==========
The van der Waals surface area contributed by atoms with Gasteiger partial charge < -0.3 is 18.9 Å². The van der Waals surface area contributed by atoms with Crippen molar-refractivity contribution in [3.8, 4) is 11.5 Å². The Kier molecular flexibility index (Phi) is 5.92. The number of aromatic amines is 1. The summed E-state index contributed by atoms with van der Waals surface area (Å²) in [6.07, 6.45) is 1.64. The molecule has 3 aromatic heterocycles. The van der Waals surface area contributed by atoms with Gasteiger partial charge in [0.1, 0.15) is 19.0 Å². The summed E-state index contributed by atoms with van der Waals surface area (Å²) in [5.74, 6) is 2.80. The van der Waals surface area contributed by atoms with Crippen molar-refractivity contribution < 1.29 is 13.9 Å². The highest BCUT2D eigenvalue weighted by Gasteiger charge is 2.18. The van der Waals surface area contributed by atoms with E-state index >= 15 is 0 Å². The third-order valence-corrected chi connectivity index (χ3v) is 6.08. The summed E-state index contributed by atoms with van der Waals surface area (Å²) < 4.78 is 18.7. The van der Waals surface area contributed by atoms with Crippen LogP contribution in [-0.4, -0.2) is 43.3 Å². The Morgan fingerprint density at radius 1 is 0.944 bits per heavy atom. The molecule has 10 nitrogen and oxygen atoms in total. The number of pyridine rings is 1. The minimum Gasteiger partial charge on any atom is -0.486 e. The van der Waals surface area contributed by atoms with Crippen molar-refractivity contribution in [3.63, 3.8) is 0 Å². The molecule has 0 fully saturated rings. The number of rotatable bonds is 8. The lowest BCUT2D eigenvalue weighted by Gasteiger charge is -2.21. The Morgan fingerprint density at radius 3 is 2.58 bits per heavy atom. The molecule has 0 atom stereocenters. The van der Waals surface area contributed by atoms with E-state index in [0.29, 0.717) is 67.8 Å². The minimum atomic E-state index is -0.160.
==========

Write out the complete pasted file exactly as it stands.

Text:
The van der Waals surface area contributed by atoms with Gasteiger partial charge < -0.3 is 18.9 Å². The van der Waals surface area contributed by atoms with Crippen molar-refractivity contribution in [3.8, 4) is 11.5 Å². The Kier molecular flexibility index (Phi) is 5.92. The number of aromatic amines is 1. The summed E-state index contributed by atoms with van der Waals surface area (Å²) in [6.07, 6.45) is 1.64. The molecule has 3 aromatic heterocycles. The van der Waals surface area contributed by atoms with Gasteiger partial charge in [0.1, 0.15) is 19.0 Å². The summed E-state index contributed by atoms with van der Waals surface area (Å²) in [5.74, 6) is 2.80. The van der Waals surface area contributed by atoms with Crippen molar-refractivity contribution < 1.29 is 13.9 Å². The highest BCUT2D eigenvalue weighted by Gasteiger charge is 2.18. The van der Waals surface area contributed by atoms with E-state index >= 15 is 0 Å². The third-order valence-corrected chi connectivity index (χ3v) is 6.08. The summed E-state index contributed by atoms with van der Waals surface area (Å²) < 4.78 is 18.7. The van der Waals surface area contributed by atoms with Crippen LogP contribution in [-0.4, -0.2) is 43.3 Å². The Morgan fingerprint density at radius 1 is 0.944 bits per heavy atom. The molecule has 10 nitrogen and oxygen atoms in total. The number of pyridine rings is 1. The minimum Gasteiger partial charge on any atom is -0.486 e. The van der Waals surface area contributed by atoms with Crippen molar-refractivity contribution in [3.63, 3.8) is 0 Å². The molecule has 0 fully saturated rings. The number of rotatable bonds is 8. The lowest BCUT2D eigenvalue weighted by Gasteiger charge is -2.21. The Morgan fingerprint density at radius 3 is 2.58 bits per heavy atom. The molecule has 0 atom stereocenters. The van der Waals surface area contributed by atoms with E-state index in [0.29, 0.717) is 67.8 Å². The minimum atomic E-state index is -0.160.